ISSN (Print) - 0012-9976 | ISSN (Online) - 2349-8846

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Priming Monetary Policy for the Pandemic

In response to a once-in-a-century pandemic in which a health crisis rapidly mutated into a macroeconomic and financial shock, the Reserve Bank of India mounted an unprecedented policy response. While the entire response involved an intertwining of monetary, regulatory, and technological measures, this paper focuses on monetary policy initiatives. Distinguishing between conventional and unconventional policy measures, the paper makes an impact assessment in terms of key macroeconomic and financial variables. The lessons drawn from this unique experience are evaluated, with emphasis on framework flexibility, the critical role of communication in anchoring expectations under extreme uncertainty, and the approach of strategic restraint in the face of a normalisation/ tightening bandwagon across advanced and emerging countries. The paper concludes by peering into the near future in which India prepares to manage the spillovers from divergent monetary policies across the world and geopolitical tensions.

The catastrophe of the coronavirus (COVID-19)1 has caused a once-in-a-century watershed in the evolution of the world with all its constituents—continents, countries, and people—unspared as it rapidly metamorphosed from a public health crisis to a macroeconomic and financial crisis not witnessed before. Much has been said and written about the loss of life and well-being, lockdowns, and the loss of livelihood as recurring waves of the pandemic continue to shape the foreseeable outlook. COVID-19 has permanently scarred the national psyche of all countries. On 11 March 2020, the World Health Organization’s (WHO) declaration of COVID-19 as a pandemic triggered panic. In India, domestic financial markets plunged into a state of seizure, with liquidity drying up amidst extreme risk aversion and heightened volatility. Consequently, the flow of financial resources—the lifeline of the economy—choked up and, compounded by mass migration, economic activity came to a grinding halt. In fact, India suffered arguably one of the deepest contractions in the world in April–June 2020, with the real gross domestic product (GDP) shrinking by 23.8%.2 Although the evidence is still being evaluated, the anecdotal assessment is that India suffered the most grievous losses in the world in 2020 with most of it never to be recovered.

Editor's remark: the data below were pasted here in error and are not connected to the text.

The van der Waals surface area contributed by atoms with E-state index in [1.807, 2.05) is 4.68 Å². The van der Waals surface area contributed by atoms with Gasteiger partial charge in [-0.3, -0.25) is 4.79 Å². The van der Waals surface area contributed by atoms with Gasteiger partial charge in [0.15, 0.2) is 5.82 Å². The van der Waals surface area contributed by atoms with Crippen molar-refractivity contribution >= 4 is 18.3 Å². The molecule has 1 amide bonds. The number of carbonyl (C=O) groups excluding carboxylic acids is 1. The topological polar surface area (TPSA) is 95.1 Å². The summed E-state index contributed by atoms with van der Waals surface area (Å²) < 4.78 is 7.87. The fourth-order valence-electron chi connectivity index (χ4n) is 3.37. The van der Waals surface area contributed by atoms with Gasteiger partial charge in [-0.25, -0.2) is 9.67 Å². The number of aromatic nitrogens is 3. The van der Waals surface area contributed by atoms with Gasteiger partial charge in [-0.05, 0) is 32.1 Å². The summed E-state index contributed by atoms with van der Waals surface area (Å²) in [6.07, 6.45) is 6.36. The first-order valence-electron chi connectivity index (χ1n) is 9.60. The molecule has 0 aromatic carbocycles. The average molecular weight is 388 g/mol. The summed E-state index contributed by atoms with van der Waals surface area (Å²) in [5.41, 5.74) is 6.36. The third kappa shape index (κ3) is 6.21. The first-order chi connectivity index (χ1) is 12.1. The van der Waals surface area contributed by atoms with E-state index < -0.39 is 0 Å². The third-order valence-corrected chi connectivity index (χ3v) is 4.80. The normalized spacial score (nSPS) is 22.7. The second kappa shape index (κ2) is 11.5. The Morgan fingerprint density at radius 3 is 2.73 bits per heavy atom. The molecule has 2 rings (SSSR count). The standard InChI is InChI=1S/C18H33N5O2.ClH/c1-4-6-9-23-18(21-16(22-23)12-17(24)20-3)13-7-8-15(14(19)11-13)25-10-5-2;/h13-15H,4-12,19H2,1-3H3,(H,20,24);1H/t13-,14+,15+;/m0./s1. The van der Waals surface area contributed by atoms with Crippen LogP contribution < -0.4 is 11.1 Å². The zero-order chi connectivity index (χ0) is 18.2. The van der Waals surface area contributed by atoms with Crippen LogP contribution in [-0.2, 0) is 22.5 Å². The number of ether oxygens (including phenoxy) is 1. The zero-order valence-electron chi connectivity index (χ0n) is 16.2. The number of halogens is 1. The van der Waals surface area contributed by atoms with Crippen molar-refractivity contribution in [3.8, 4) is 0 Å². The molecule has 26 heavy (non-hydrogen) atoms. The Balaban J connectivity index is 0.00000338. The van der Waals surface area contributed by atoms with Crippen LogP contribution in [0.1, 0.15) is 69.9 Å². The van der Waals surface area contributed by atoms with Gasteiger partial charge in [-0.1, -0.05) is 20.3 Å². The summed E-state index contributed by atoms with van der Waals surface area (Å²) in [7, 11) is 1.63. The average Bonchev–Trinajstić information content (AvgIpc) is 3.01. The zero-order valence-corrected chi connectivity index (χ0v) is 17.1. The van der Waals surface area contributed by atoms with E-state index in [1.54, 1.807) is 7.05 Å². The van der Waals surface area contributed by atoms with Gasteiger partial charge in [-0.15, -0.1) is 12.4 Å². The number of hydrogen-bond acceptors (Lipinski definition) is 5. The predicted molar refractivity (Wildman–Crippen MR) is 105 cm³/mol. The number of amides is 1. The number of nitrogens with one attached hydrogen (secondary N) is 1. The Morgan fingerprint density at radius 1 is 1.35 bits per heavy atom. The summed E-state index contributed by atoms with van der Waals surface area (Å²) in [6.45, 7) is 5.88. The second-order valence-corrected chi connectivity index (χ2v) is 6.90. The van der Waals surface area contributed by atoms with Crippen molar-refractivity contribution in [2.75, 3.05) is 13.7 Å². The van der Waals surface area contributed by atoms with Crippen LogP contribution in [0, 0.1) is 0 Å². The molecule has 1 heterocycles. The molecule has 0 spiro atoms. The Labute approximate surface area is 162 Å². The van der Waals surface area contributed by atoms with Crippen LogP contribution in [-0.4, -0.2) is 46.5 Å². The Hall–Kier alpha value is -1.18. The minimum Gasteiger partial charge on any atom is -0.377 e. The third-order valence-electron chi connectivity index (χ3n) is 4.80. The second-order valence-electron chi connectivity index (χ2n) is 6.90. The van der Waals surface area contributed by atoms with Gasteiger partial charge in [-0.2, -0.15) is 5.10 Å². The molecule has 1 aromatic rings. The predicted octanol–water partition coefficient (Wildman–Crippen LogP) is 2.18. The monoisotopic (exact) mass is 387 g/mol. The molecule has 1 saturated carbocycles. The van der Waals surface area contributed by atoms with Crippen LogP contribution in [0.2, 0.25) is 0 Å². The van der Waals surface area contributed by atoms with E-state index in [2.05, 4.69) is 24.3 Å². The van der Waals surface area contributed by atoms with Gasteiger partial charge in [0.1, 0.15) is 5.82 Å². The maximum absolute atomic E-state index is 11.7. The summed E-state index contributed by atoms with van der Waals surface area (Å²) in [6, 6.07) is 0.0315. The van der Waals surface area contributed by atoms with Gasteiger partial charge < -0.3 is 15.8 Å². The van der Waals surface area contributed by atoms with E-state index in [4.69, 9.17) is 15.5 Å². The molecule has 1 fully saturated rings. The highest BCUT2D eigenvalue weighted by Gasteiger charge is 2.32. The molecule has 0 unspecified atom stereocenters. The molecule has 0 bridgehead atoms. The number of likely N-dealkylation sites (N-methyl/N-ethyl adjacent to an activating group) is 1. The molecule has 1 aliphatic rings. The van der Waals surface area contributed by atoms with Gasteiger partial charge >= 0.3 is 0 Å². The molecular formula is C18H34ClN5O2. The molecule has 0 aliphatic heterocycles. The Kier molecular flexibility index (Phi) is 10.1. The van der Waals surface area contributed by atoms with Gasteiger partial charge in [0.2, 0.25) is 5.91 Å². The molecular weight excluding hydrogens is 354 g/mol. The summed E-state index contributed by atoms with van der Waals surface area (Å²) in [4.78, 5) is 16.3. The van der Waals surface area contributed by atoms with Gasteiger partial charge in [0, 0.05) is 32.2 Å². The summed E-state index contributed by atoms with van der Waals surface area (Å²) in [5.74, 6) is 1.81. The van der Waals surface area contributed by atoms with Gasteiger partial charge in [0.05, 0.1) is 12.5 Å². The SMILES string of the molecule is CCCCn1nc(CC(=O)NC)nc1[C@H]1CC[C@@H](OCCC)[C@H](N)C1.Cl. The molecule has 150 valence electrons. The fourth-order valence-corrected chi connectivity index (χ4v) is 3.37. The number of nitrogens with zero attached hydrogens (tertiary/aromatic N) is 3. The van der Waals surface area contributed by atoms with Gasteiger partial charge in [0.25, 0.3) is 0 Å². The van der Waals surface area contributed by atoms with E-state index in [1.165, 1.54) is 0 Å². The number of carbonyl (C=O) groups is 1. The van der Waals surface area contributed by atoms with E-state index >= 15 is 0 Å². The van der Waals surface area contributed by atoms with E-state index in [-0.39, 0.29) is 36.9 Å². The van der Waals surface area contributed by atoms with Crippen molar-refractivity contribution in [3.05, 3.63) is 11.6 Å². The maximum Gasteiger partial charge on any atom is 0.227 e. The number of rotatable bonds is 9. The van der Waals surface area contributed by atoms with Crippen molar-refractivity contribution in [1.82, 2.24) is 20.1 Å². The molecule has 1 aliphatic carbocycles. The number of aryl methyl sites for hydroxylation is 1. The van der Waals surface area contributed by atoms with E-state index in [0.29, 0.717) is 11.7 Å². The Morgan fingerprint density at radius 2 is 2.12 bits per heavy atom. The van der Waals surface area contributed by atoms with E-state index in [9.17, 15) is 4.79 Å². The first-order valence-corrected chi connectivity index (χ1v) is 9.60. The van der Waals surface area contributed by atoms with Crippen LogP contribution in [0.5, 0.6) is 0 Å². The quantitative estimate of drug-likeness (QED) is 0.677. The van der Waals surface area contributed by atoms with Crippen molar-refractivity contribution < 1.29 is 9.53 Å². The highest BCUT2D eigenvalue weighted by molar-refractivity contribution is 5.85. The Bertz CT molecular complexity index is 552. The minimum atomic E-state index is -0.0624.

While some advanced economies (AEs) may have reached or exceeded pre-pandemic levels of output by the end of 2021, middle-income emerging market economies (EMEs)—particularly the low-income countries—have suffered large output losses. In India, recovery commenced towards the close of 2020 as the first wave of infections ebbed, only to be interrupted by a second wave in early 2021 and a third wave towards the year’s close. By 2021–22, the Indian economy will have reached barely 1.8% above the pre-pandemic level of GDP. In fact, the economy was already in a downturn in 2019–20 prior to the pandemic, with the level of GDP having slowed to its lowest rate of 3.7% in the current GDP series (base year: 2011–12).

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Updated On : 15th May, 2022
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